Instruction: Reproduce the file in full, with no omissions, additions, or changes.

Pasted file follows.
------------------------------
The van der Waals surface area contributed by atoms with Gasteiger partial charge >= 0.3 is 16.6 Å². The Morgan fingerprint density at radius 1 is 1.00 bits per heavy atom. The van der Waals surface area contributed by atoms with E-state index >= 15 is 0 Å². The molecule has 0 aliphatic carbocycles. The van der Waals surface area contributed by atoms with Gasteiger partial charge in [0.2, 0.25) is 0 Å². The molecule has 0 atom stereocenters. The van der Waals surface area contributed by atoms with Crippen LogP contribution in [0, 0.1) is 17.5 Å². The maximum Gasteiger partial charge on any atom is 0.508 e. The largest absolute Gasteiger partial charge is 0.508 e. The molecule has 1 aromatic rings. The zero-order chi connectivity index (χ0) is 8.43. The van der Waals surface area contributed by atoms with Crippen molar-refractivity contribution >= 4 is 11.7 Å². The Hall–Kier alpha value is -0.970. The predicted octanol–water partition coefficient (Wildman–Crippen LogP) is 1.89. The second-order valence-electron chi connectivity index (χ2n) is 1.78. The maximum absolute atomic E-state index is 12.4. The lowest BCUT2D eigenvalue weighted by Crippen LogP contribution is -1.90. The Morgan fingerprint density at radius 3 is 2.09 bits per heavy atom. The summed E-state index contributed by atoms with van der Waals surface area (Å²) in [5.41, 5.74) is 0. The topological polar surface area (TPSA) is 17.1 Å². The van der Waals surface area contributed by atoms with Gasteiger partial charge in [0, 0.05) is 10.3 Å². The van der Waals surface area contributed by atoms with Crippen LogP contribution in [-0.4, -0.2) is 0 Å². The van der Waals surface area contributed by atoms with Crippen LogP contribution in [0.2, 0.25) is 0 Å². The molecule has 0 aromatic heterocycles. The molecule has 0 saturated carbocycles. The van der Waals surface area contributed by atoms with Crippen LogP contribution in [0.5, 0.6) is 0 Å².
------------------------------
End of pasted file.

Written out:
The van der Waals surface area contributed by atoms with Gasteiger partial charge >= 0.3 is 16.6 Å². The Morgan fingerprint density at radius 1 is 1.00 bits per heavy atom. The van der Waals surface area contributed by atoms with E-state index >= 15 is 0 Å². The molecule has 0 aliphatic carbocycles. The van der Waals surface area contributed by atoms with Gasteiger partial charge in [0.2, 0.25) is 0 Å². The molecule has 0 atom stereocenters. The van der Waals surface area contributed by atoms with Crippen LogP contribution in [0, 0.1) is 17.5 Å². The maximum Gasteiger partial charge on any atom is 0.508 e. The largest absolute Gasteiger partial charge is 0.508 e. The molecule has 1 aromatic rings. The zero-order chi connectivity index (χ0) is 8.43. The van der Waals surface area contributed by atoms with Crippen molar-refractivity contribution >= 4 is 11.7 Å². The Hall–Kier alpha value is -0.970. The predicted octanol–water partition coefficient (Wildman–Crippen LogP) is 1.89. The second-order valence-electron chi connectivity index (χ2n) is 1.78. The maximum absolute atomic E-state index is 12.4. The lowest BCUT2D eigenvalue weighted by Crippen LogP contribution is -1.90. The Morgan fingerprint density at radius 3 is 2.09 bits per heavy atom. The summed E-state index contributed by atoms with van der Waals surface area (Å²) in [5.41, 5.74) is 0. The topological polar surface area (TPSA) is 17.1 Å². The van der Waals surface area contributed by atoms with Gasteiger partial charge in [0, 0.05) is 10.3 Å². The van der Waals surface area contributed by atoms with Crippen LogP contribution in [-0.4, -0.2) is 0 Å². The van der Waals surface area contributed by atoms with Crippen LogP contribution in [0.2, 0.25) is 0 Å². The molecule has 0 aromatic heterocycles. The molecule has 0 saturated carbocycles. The van der Waals surface area contributed by atoms with Crippen LogP contribution in [0.5, 0.6) is 0 Å².